A recent paper in the journal Clinical Microbiology and Infection by researchers at the University of Strathclyde in Glasgow, Scotland, posits that Legionella bacteria present in commercial compost and commercially blended topsoils may present a significant public health risk. The authors suggest that the addition of general hygiene warnings to compost package may be beneficial in protecting public health.
The study is based on analysis of twenty-two store-bought composts, one green-waste compost and one homemade compost. Legionella sp. bacteria were found in fifteen of the twenty-four samples. Public concern has been enhanced by a couple of recent cases of UK gardeners being diagnosed with Legionellosis after working with compost in their gardens and one UK case of a 63 year old female death ascribed by an inquest of Legionellosis.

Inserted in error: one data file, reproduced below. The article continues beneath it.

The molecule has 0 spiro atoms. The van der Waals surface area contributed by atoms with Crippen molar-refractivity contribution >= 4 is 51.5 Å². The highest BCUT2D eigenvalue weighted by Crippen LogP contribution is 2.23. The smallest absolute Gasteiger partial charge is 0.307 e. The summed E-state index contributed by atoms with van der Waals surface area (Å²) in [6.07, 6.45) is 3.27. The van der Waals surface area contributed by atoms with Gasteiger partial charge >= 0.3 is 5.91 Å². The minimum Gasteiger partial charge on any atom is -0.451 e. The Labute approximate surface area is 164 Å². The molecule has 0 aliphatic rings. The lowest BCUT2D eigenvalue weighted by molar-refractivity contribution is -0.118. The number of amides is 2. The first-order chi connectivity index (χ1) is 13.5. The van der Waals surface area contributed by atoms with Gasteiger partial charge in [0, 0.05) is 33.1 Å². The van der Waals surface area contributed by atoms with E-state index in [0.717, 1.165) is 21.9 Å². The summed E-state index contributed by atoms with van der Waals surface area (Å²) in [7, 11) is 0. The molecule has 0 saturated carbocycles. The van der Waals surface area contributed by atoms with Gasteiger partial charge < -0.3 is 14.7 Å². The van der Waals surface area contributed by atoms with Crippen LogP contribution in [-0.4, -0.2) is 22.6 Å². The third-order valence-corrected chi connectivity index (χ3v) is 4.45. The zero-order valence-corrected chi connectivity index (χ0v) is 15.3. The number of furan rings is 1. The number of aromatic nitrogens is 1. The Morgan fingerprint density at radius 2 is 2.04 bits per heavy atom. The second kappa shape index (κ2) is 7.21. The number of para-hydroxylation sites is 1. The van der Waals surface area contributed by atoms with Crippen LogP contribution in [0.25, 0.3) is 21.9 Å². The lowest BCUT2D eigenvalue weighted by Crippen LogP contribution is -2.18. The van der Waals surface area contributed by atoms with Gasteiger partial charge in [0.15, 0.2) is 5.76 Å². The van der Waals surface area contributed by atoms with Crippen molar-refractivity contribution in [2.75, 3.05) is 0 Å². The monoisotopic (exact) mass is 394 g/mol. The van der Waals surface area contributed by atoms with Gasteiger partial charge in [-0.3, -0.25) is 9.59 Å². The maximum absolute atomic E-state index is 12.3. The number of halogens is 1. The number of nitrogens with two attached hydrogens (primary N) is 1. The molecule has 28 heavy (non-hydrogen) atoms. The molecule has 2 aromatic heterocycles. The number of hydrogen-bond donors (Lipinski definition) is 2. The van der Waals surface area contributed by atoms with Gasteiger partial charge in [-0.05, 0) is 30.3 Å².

Experts suggest that gardeners can reduce their exposure to dust from commercial compost by wetting the material before working with it, wearing gloves and a face mask, and washing their hands afterwards. In any case the risk of acquiring Legionellosis from compost remains at an extremely low level. However, even one premature death is one too many. Gallondaily suggests that the further research is urgent because the last thing the compost industry needs, as environmental experts work to increase the amount of organic waste going to compost rather than landfill, is a barrier to markets for finished compost.
The scientists recommend further research to better understand the problem and to determine whether the results from this small scale study transfer to the larger universe of commercial compost.
An abstract and a link to the full article (payment or subscription required) are available at http://onlinelibrary.wiley.com/doi/10.1111/1469-0691.12381/abstract